Are we more moral than our ancestors?
That’s one problem raised by the wave of iconoclasm lately sweeping the United States. Mobs are disfiguring or outright toppling Confederate monuments, as well as statues of Saint Junípero Serra, Miguel de Cervantes, George Washington, Thomas Jefferson, and Ulysses S. Grant, among others. The young iconoclasts harbor no doubts: They believe they are entitled to interrogate and, if necessary, depose the symbols of a bankrupt past.
It’s easy to dismiss their ironclad certainty. Christians especially might detect in it a denial of sin as a permanent mark of human existence. Biblical faith has no patience for what C. S. Lewis called “chronological snobbery,” the present’s unearned sense of superiority over the past. The stain of our first parents’ transgression spares no era, after all, and distance from the Fall confers no special moral clairvoyance upon later generations.
Still, it isn’t hard to appreciate why the sins of the American past might loom especially large in the moral imaginations of the radicalized young: Chattel slavery inscribed into the Constitution for a century, followed by another century of de jure racial apartheid in the South—these were enormities in the truest sense of the word. Our ancestors tolerated and, in some cases, militantly defended these enormities. We, on the other hand, deplore and work to rectify them; so the past really was a parade of horribles, and we really are more moral than our ancestors (or so runs the thinking behind the present iconoclasm).
How should Christians respond? Waving at the Fall won’t suffice. Sin afflicts every generation, but it doesn’t follow that Christians should defend every statue merely because it memorializes the past. If Christianity laughs at chronological snobbery, it also rules out chronological inferiority complexes. It is emphatically not a religion of ancestor worship: “You know that you were ransomed from the futile ways inherited from your fathers” (1 Pet. 1:18). We can judge the past. We can condemn its misdeeds.
Nevertheless, today’s iconoclasm should trouble us. Not because it judges the past, but because it fails to uphold any permanent ideals against which the past or the present might rightly be judged. If anything, the movement goes out of its way to smash traditional symbols of moral authority and repositories of moral wisdom.
We see this in the mindless desecration targeting figures, like Serra and Grant, who in their own time were recognized for showing compassion for history’s victims. We notice this tendency, too, in the woke education establishment’s calls for K-12 curricular revolution: “The whole Western canon,” says the NYC Culturally Responsive Education Working Group, “is rife with horrible stories and atrocities of who we are as people of color.” (City Journal’s Max Eden has catalogued many more such calls.)
A movement that can’t morally distinguish between a Serra or a Grant, on one hand, and a John C. Calhoun, say, on the other, isn’t a movement attached to reality. Likewise, a movement that finds little or nothing in the Western canon that might be of value for the fight against racism is a movement at war with the truth. As the Italian Catholic philosopher Augusto Del Noce wrote of the 1968 uprising, such a movement “becomes an absurd revolt against what exists. It becomes a form of ahistorical activism that cannot distinguish what is positive and what is negative in existing reality.”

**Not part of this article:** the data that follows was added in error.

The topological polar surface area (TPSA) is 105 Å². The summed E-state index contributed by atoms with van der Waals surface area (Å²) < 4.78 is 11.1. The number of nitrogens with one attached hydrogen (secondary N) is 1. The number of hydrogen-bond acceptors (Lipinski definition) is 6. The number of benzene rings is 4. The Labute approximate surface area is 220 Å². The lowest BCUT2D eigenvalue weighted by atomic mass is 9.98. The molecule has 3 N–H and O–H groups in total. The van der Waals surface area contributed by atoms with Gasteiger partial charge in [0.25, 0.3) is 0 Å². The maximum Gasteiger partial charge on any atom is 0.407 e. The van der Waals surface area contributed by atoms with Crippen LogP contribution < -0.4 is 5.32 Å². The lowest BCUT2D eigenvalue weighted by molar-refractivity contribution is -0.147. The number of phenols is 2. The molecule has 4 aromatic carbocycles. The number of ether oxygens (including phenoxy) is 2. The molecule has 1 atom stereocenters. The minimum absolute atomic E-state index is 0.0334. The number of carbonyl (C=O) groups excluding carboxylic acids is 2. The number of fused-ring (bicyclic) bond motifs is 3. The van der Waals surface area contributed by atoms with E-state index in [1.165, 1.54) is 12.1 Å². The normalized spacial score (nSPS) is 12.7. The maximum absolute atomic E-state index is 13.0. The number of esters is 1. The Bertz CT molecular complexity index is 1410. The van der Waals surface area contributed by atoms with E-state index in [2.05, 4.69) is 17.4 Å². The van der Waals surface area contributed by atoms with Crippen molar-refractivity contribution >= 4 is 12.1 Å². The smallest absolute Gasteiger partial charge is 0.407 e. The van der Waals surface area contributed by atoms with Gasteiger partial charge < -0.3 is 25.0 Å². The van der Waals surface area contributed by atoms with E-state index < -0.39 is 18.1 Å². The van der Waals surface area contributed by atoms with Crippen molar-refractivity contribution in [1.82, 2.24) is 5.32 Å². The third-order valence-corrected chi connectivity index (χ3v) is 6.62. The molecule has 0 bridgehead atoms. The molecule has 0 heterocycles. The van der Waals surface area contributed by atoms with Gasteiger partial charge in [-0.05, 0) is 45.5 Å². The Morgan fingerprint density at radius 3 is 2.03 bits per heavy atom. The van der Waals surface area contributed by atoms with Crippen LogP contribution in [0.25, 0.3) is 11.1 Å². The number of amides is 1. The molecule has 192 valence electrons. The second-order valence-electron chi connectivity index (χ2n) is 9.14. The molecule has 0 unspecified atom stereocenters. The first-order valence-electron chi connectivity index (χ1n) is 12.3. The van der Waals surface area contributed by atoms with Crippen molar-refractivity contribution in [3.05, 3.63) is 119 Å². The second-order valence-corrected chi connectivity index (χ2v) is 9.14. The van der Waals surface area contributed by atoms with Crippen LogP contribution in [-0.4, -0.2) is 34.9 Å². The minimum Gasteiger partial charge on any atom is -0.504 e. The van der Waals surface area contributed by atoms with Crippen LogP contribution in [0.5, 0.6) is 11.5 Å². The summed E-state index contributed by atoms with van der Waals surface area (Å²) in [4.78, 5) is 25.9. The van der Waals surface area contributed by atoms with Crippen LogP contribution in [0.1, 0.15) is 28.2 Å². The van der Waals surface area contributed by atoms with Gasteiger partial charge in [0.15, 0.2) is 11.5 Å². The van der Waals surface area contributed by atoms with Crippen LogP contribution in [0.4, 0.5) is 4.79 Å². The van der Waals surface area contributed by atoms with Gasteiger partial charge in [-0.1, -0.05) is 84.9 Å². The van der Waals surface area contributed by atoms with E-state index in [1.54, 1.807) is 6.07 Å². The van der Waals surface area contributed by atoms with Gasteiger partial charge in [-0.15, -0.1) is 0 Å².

If the past deserves summary and total condemnation, if our ancestors were wrong about everything and less moral in every respect than we are, then the present moment—including the genuine racial progress we have made—is equally unstable and untrustworthy, because reality itself is untrustworthy.
This is the problem with framing social movements along a progress-reaction spectrum rather than a true-false one, as the premodern traditions did. On the true-false spectrum, a historical figure’s actions were either right or wrong, as measured by the yardstick of a permanent, objective, and universal standard. Many of our ancestors’ actions were a mixture of good and bad—just as with actors in our time. But on the progress-reaction spectrum, a product of the Enlightenment and especially of the radical nineteenth century, the expectation is that the movement of history itself will diminish the share of evil in the world, and the past is condemnable precisely for being past.
The moral danger in such thinking should be obvious. It’s tempting, and awfully easy, to recognize the evils of the past; it is much less attractive, and terribly difficult, to recognize the evils of one’s own time: class-based economic oppression, for example, which our corporate-friendly racial ideology sidesteps or even legitimates. The progressive attitude that holds our ancestors in utter contempt thus serves as a sort of ideological sleeping potion for a generation that claims to be woke.
Sohrab Ahmari is the op-ed editor of the New York Post. His next book explores 12 questions our culture doesn’t ask.
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